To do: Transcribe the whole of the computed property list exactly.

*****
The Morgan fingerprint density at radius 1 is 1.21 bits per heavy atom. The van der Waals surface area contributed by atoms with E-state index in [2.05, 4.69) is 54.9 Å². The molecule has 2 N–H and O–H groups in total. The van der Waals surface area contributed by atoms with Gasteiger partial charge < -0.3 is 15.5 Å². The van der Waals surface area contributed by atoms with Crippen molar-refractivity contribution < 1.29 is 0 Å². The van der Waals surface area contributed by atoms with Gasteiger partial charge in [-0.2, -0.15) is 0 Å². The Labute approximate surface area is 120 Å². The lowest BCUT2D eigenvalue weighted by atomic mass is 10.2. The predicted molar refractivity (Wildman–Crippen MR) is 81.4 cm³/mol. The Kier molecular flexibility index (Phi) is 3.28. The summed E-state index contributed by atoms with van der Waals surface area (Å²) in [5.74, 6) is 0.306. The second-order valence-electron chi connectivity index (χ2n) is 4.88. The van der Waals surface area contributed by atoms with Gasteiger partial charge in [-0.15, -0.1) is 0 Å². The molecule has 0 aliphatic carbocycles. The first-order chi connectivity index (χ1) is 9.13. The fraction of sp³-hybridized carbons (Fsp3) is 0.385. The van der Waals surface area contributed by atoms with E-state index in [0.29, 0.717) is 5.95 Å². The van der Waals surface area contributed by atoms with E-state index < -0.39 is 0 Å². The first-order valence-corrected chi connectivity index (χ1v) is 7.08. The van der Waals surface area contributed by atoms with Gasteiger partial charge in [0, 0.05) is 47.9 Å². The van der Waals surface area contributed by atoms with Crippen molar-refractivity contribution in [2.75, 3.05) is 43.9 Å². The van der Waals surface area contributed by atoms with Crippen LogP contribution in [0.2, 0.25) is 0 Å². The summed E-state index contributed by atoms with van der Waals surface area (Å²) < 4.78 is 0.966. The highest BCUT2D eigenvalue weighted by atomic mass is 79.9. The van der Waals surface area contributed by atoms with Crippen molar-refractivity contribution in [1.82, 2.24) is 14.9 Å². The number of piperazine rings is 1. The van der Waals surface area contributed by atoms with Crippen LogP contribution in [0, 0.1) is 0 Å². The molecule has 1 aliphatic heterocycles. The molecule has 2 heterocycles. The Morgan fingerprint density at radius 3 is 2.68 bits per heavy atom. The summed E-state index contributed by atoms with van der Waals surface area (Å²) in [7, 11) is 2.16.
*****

The Morgan fingerprint density at radius 1 is 1.21 bits per heavy atom. The van der Waals surface area contributed by atoms with E-state index in [2.05, 4.69) is 54.9 Å². The molecule has 2 N–H and O–H groups in total. The van der Waals surface area contributed by atoms with Gasteiger partial charge < -0.3 is 15.5 Å². The van der Waals surface area contributed by atoms with Crippen molar-refractivity contribution < 1.29 is 0 Å². The van der Waals surface area contributed by atoms with Gasteiger partial charge in [-0.2, -0.15) is 0 Å². The Labute approximate surface area is 120 Å². The lowest BCUT2D eigenvalue weighted by atomic mass is 10.2. The predicted molar refractivity (Wildman–Crippen MR) is 81.4 cm³/mol. The Kier molecular flexibility index (Phi) is 3.28. The summed E-state index contributed by atoms with van der Waals surface area (Å²) in [5.74, 6) is 0.306. The second-order valence-electron chi connectivity index (χ2n) is 4.88. The van der Waals surface area contributed by atoms with Gasteiger partial charge in [-0.15, -0.1) is 0 Å². The molecule has 0 aliphatic carbocycles. The first-order chi connectivity index (χ1) is 9.13. The fraction of sp³-hybridized carbons (Fsp3) is 0.385. The van der Waals surface area contributed by atoms with E-state index in [0.29, 0.717) is 5.95 Å². The van der Waals surface area contributed by atoms with E-state index < -0.39 is 0 Å². The first-order valence-corrected chi connectivity index (χ1v) is 7.08. The van der Waals surface area contributed by atoms with Gasteiger partial charge in [0, 0.05) is 47.9 Å². The van der Waals surface area contributed by atoms with Crippen molar-refractivity contribution in [2.75, 3.05) is 43.9 Å². The van der Waals surface area contributed by atoms with Crippen LogP contribution in [0.2, 0.25) is 0 Å². The summed E-state index contributed by atoms with van der Waals surface area (Å²) < 4.78 is 0.966. The highest BCUT2D eigenvalue weighted by atomic mass is 79.9. The van der Waals surface area contributed by atoms with Crippen molar-refractivity contribution in [1.82, 2.24) is 14.9 Å². The number of piperazine rings is 1. The van der Waals surface area contributed by atoms with Crippen LogP contribution in [0, 0.1) is 0 Å². The molecule has 1 aliphatic heterocycles. The molecule has 2 heterocycles. The Morgan fingerprint density at radius 3 is 2.68 bits per heavy atom. The summed E-state index contributed by atoms with van der Waals surface area (Å²) in [7, 11) is 2.16.